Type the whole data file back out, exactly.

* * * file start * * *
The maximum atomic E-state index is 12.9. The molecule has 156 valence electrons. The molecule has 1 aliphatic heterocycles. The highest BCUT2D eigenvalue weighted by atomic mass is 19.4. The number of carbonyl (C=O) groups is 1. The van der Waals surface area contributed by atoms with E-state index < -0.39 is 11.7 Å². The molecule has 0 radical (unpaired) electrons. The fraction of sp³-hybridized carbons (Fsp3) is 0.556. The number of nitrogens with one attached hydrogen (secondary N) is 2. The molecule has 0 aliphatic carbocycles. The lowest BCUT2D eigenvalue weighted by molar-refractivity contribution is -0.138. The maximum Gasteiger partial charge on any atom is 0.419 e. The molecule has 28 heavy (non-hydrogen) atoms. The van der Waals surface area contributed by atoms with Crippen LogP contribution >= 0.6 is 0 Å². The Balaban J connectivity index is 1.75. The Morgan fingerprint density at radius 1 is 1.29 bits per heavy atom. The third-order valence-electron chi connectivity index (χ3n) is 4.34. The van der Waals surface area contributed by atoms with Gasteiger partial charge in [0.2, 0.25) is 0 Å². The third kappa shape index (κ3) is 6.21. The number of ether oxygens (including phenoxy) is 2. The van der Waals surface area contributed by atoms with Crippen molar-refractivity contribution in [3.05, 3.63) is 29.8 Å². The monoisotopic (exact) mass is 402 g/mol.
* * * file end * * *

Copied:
The maximum atomic E-state index is 12.9. The molecule has 156 valence electrons. The molecule has 1 aliphatic heterocycles. The highest BCUT2D eigenvalue weighted by atomic mass is 19.4. The number of carbonyl (C=O) groups is 1. The van der Waals surface area contributed by atoms with E-state index < -0.39 is 11.7 Å². The molecule has 0 radical (unpaired) electrons. The fraction of sp³-hybridized carbons (Fsp3) is 0.556. The number of nitrogens with one attached hydrogen (secondary N) is 2. The molecule has 0 aliphatic carbocycles. The lowest BCUT2D eigenvalue weighted by molar-refractivity contribution is -0.138. The maximum Gasteiger partial charge on any atom is 0.419 e. The molecule has 28 heavy (non-hydrogen) atoms. The van der Waals surface area contributed by atoms with Crippen LogP contribution >= 0.6 is 0 Å². The Balaban J connectivity index is 1.75. The Morgan fingerprint density at radius 1 is 1.29 bits per heavy atom. The third-order valence-electron chi connectivity index (χ3n) is 4.34. The van der Waals surface area contributed by atoms with Gasteiger partial charge in [0.2, 0.25) is 0 Å². The third kappa shape index (κ3) is 6.21. The number of ether oxygens (including phenoxy) is 2. The van der Waals surface area contributed by atoms with Crippen molar-refractivity contribution in [3.05, 3.63) is 29.8 Å². The monoisotopic (exact) mass is 402 g/mol.